The internment of more than 100,000 Japanese-Americans in the United States under Order 9066 is well-known as an abhorrent act that the American government has since apologized and made reparations for.
What’s less known in Alaska is where some of those people went after they were released from internment camps in the Lower 48.
“We decided to tell this story not just what happened to them during the war, but what they did before the war and after the war,” said archaeologist Morgan Blanchard in a phone interview.
A National Park Service funds-matching grant to the Alaska chapter of the Japanese American Citizens League will help the organization investigate archives and seek out family members of those Japanese-Americans in Alaska who were interned for the length of the war, the JACL said in a news release.
“This is the first chapterwide effort. There was some effort to document history, but more of individual history,” said Suzanne Ishii-Regan, co-treasurer of the Alaska chapter of the JACL. “We’re grateful for the grant because hopefully it’ll let us get this information published. It’s exciting; it’s a little intimidating.”
In Juneau, the Empty Chair Project has done good work to recognize what happened in the Southeast, Ishii-Regan said. The JACL will carry on the work, as it seeks to find what happened to all of those interned across the state.
The roots of the project came from the discovery by Blanchard of a holding camp at Joint Base Richardson-Elmendorf for those incarcerated for being of specific national origins.
“This kind of came out of a project I started a number of years ago where I discovered where the Fort Richardson Internment Camp was,” Blanchard said. “Along the way, we found the list that gave us the names of everyone that was interned as a foreign national here in Alaska.”
The Air Force readily supported the project, aiding further research into what had happened, Blanchard said. According to records recovered by Blanchard, 104 Japanese-Americans were arrested in Alaska, as well as 18 German-Americans and five Italian-Americans.
“When the war started — or even before the war — the government made a list of people to arrest. They started arresting people on Dec. 7, 1941,” Blanchard said. “When they got arrested, they had wives and kids. The kids were American citizens. Some of the wives were American citizens.”
Half of the German-Americans and all but one Italian-American were released, Blanchard said, but none of the Japanese-American detainees were released.
“You had to go before a tribunal, and they would make a determination if you were a dangerous enemy alien,” Blanchard said.
Those incarcerated stayed at Richardson for a relatively short period of time before being transferred to camps in the Lower 48, Blanchard said. Very little information about the Fort Richardson camp exists, Blanchard said. Much of it was destroyed by a fire that destroyed many WWII records.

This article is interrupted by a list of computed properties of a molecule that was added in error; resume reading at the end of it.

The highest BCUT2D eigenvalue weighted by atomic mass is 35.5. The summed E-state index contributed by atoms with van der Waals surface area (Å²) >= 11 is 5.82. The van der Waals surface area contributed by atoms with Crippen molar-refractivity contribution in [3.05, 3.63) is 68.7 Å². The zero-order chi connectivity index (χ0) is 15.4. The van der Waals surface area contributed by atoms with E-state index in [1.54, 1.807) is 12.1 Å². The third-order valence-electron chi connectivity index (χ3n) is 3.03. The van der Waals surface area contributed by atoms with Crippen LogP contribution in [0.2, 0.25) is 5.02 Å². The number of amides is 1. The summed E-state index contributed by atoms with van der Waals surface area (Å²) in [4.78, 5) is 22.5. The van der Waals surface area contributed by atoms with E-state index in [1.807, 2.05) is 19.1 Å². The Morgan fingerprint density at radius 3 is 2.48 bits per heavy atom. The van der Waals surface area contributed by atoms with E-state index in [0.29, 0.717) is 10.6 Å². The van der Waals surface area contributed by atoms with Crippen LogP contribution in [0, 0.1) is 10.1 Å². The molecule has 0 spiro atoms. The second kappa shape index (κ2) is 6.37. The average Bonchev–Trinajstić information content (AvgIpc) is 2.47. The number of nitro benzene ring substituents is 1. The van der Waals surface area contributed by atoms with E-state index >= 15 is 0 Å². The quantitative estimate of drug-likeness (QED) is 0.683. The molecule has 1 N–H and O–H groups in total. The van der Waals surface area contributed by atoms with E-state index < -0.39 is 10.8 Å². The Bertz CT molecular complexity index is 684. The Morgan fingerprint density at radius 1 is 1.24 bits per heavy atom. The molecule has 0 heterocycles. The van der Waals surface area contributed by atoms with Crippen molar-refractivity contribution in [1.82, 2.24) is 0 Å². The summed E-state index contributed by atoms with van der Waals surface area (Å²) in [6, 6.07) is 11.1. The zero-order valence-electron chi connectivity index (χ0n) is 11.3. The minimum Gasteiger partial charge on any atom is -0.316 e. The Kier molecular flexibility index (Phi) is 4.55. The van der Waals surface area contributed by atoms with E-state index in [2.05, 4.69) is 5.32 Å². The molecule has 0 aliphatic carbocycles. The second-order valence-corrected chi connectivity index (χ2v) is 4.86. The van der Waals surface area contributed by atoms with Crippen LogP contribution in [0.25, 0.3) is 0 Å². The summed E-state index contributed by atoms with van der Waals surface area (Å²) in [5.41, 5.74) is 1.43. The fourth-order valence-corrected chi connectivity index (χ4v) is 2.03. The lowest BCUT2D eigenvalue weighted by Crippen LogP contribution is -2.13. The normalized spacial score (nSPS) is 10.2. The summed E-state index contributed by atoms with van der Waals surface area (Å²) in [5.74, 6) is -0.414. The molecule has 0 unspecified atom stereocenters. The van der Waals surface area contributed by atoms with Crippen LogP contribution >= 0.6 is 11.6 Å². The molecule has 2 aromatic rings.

“There are some instances in which the second generation — young men — who were already enlisted had to guard their fathers,” Ishii-Regan said.
Many young Japanese-Americans eventually enlisted, even as their families were in internment camps in the United States.
“A number of the sons of these guys ended up in the 442nd (Regimental Combat Team),” Blanchard said. “Despite the treatment, a number of them did end up in the war.”
The Army’s 442nd RCT was a segregated Japanese-American regiment, known for being the most decorated unit of its size in American history, according to the WWII Museum. The 442nd served with distinction in the European theater of the war.
After the war ended the internment camps were closed. Many Japanese-Americans returned to Alaska, but others went elsewhere, some even returning to Japan, Ishii-Regan said. Now, the project will attempt to pick up some of those threads.
Following the pattern
“We’re trying to do oral history interviews with descendants. To the best of our knowledge, everyone who was interned is dead,” Blanchard said. “They’re delicate subjects. We’re talking about what the government did to people during wartime.”
The project will attempt to find out what happened to those interned through a number of methods, Blanchard said, including using the Freedom of Information Act with the FBI, digging through whatever archives can be found, and reaching out to family of those interned to collect their stories that have gone untold.
“A lot of our relatives didn’t want to talk about it,” Ishii-Regan said. “Even if you came back a decorated combat veteran, they still faced racism.”
The JACL is also looking for volunteers to help research the subject.
“It appears to us that more than a third of the first-generation men were married into Alaska Native families. They lived in the outlying areas,” Ishii-Regan said. “Many of them were significant contributing members of their communities.”
The grant is funds-matching, Ishii-Regan said, which means the JACL is looking to raise $15,000 to meet the $30,000 grant from the NPS. It’ll allow for more effective research into the past.
“It provides some money to pay for archival research because it doesn’t come free. We were hoping to be able to do a lot more in-person interviews,” Blanchard said. “Some of the goals that are supposed to come out of this, is, we’d like to write a small history of what happened in the state and what happened to the people who were interred.”
To contact the JACL either with information about the interned or to inquire about volunteering, email them at email@example.com.